Article analyses recent ruling in the case of M/s. Columbia Asia Hospitals Private Limited by Authority For Advance Ruling, Karnataka vide Advance Ruling No. KAR ADRG 15/2018 Dated: – 27th July 2018

FACTS

M/s Columbia Asia Hospital (the “Applicant”) provides healthcare services for both ‘in patients’ and ‘out patients’.

The applicant currently has eleven hospitals, operating in six different states. Out of these eleven units, six units are in the state of Karnataka.

The main Head Office, i.e. India Management Office (IMO) is situated in Karnataka. The activities for all the units with respect to accounting, administration and maintenance of IT system are carried out by the employees at IMO which forms a part of the registered person in Karnataka.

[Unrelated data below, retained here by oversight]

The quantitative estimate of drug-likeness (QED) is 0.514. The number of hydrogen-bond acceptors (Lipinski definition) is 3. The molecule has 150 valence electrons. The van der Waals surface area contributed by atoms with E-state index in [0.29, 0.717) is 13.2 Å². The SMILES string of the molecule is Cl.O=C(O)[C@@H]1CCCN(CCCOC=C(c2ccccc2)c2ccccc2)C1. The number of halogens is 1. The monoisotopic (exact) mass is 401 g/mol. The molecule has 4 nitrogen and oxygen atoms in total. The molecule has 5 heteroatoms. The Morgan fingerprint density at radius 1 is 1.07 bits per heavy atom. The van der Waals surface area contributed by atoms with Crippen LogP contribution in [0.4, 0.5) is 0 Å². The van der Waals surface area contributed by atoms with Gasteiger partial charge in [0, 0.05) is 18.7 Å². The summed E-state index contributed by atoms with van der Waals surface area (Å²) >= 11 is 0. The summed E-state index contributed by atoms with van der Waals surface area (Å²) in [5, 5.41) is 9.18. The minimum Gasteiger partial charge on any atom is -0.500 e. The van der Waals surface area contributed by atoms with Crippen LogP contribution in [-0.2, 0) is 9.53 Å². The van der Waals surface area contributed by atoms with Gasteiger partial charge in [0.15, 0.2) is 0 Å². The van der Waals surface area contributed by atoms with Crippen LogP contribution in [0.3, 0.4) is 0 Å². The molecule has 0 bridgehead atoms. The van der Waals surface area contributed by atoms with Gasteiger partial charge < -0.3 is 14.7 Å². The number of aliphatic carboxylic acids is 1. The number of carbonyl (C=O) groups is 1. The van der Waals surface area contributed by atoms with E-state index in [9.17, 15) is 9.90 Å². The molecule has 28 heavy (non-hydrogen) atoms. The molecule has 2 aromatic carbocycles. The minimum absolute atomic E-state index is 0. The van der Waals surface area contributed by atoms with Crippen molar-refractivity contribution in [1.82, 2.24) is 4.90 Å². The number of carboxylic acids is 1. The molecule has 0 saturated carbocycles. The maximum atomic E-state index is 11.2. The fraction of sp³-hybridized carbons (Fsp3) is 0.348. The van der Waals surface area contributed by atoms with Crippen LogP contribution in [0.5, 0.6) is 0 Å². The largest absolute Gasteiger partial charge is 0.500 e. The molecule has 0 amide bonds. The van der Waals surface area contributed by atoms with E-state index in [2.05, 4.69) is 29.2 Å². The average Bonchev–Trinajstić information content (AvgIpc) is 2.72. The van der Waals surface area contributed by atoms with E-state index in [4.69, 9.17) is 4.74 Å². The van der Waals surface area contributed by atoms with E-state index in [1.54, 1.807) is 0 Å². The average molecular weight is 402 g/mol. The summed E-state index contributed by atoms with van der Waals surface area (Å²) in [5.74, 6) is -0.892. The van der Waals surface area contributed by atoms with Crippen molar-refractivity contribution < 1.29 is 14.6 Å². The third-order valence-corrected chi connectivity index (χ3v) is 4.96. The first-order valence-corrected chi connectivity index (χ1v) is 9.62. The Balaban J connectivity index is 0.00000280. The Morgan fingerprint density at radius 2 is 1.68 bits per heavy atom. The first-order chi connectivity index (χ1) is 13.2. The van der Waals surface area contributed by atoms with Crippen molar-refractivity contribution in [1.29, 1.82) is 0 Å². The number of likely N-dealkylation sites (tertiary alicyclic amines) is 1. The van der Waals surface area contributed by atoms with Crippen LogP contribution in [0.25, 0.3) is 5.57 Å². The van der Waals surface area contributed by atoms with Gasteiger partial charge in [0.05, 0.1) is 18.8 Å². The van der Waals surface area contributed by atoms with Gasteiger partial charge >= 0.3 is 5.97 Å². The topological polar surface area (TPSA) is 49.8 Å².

Furthermore, GST is paid on certain expenses such as rent paid on immovable property and other equipments, travel charges, communication expenses and services etc.

With respect to the employer-employee relationship, there are no invoices raised by the management office.

The IMO treats the employee costs same as the activities carried out by the employees in the course of or in relation to his employment which does not amount to supply of services.

ISSUES BEFORE AUTHORITY FOR ADVANCE RULING

Whether the activities performed by the employees at the corporate office in the course of or in relation to employment such as accounting, other administrative and IT system maintenance for the units located in the other states i.e. distinct persons, shall be treated as supply to attract GST?

 OBSERVATION

 The Authority for Advance Ruling of Karnataka referred to Entry no. 2 of Schedule I:

“Supply of goods or services or both between related persons or between distinct persons as specified in Section 25, when made in the course or furtherance of business”